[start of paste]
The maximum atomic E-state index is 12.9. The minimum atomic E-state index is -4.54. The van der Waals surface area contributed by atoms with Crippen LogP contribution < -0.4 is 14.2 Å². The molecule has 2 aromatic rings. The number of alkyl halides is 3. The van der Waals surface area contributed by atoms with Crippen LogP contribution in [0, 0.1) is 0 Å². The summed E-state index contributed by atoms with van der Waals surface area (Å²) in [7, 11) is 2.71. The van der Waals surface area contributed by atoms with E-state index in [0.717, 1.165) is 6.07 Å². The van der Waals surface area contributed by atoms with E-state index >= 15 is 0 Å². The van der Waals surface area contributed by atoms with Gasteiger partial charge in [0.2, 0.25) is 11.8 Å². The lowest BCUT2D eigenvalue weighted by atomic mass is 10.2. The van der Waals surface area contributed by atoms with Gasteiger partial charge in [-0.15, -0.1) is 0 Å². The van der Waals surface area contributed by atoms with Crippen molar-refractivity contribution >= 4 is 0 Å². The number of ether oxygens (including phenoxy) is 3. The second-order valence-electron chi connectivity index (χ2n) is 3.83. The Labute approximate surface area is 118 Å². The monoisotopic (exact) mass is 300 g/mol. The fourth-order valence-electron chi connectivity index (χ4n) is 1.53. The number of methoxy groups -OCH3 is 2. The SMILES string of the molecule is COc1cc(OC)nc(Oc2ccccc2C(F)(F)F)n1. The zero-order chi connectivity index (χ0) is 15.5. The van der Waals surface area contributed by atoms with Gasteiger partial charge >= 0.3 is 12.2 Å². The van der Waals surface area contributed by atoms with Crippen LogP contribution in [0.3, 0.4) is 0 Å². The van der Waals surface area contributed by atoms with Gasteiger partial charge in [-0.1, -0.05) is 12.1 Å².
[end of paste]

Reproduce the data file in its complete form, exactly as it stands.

The maximum atomic E-state index is 12.9. The minimum atomic E-state index is -4.54. The van der Waals surface area contributed by atoms with Crippen LogP contribution < -0.4 is 14.2 Å². The molecule has 2 aromatic rings. The number of alkyl halides is 3. The van der Waals surface area contributed by atoms with Crippen LogP contribution in [0, 0.1) is 0 Å². The summed E-state index contributed by atoms with van der Waals surface area (Å²) in [7, 11) is 2.71. The van der Waals surface area contributed by atoms with E-state index in [0.717, 1.165) is 6.07 Å². The van der Waals surface area contributed by atoms with E-state index >= 15 is 0 Å². The van der Waals surface area contributed by atoms with Gasteiger partial charge in [0.2, 0.25) is 11.8 Å². The lowest BCUT2D eigenvalue weighted by atomic mass is 10.2. The van der Waals surface area contributed by atoms with Gasteiger partial charge in [-0.15, -0.1) is 0 Å². The van der Waals surface area contributed by atoms with Crippen molar-refractivity contribution >= 4 is 0 Å². The number of ether oxygens (including phenoxy) is 3. The second-order valence-electron chi connectivity index (χ2n) is 3.83. The Labute approximate surface area is 118 Å². The monoisotopic (exact) mass is 300 g/mol. The fourth-order valence-electron chi connectivity index (χ4n) is 1.53. The number of methoxy groups -OCH3 is 2. The SMILES string of the molecule is COc1cc(OC)nc(Oc2ccccc2C(F)(F)F)n1. The zero-order chi connectivity index (χ0) is 15.5. The van der Waals surface area contributed by atoms with Gasteiger partial charge >= 0.3 is 12.2 Å². The van der Waals surface area contributed by atoms with Crippen LogP contribution in [0.3, 0.4) is 0 Å². The van der Waals surface area contributed by atoms with Gasteiger partial charge in [-0.1, -0.05) is 12.1 Å².